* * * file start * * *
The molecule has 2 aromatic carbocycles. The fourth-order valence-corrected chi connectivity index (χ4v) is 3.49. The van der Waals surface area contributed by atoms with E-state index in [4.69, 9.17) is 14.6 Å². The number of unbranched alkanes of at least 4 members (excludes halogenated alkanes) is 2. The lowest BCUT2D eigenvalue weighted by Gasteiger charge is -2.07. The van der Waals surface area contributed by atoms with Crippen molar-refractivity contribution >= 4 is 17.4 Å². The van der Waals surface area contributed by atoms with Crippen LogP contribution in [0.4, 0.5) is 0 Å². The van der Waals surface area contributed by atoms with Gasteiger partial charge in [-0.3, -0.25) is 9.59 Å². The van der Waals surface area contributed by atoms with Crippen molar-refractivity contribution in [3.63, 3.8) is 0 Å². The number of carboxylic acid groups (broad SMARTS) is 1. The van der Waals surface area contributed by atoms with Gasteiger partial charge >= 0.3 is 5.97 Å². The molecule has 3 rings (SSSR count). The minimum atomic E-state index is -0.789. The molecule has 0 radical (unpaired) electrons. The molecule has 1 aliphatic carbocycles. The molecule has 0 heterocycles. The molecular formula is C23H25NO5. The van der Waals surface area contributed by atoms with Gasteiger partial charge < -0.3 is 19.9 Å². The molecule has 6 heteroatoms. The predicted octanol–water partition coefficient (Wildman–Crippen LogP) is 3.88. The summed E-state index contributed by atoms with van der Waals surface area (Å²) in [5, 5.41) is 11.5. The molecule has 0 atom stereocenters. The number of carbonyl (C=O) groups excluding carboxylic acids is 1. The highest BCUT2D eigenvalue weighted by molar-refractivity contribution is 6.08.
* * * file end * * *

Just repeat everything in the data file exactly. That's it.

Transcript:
The molecule has 2 aromatic carbocycles. The fourth-order valence-corrected chi connectivity index (χ4v) is 3.49. The van der Waals surface area contributed by atoms with E-state index in [4.69, 9.17) is 14.6 Å². The number of unbranched alkanes of at least 4 members (excludes halogenated alkanes) is 2. The lowest BCUT2D eigenvalue weighted by Gasteiger charge is -2.07. The van der Waals surface area contributed by atoms with Crippen molar-refractivity contribution >= 4 is 17.4 Å². The van der Waals surface area contributed by atoms with Crippen LogP contribution in [0.4, 0.5) is 0 Å². The van der Waals surface area contributed by atoms with Gasteiger partial charge in [-0.3, -0.25) is 9.59 Å². The van der Waals surface area contributed by atoms with Crippen molar-refractivity contribution in [3.63, 3.8) is 0 Å². The number of carboxylic acid groups (broad SMARTS) is 1. The van der Waals surface area contributed by atoms with Gasteiger partial charge >= 0.3 is 5.97 Å². The molecule has 3 rings (SSSR count). The minimum atomic E-state index is -0.789. The molecule has 0 radical (unpaired) electrons. The molecule has 1 aliphatic carbocycles. The molecule has 0 heterocycles. The molecular formula is C23H25NO5. The van der Waals surface area contributed by atoms with Gasteiger partial charge < -0.3 is 19.9 Å². The molecule has 6 heteroatoms. The predicted octanol–water partition coefficient (Wildman–Crippen LogP) is 3.88. The summed E-state index contributed by atoms with van der Waals surface area (Å²) in [5, 5.41) is 11.5. The molecule has 0 atom stereocenters. The number of carbonyl (C=O) groups excluding carboxylic acids is 1. The highest BCUT2D eigenvalue weighted by molar-refractivity contribution is 6.08.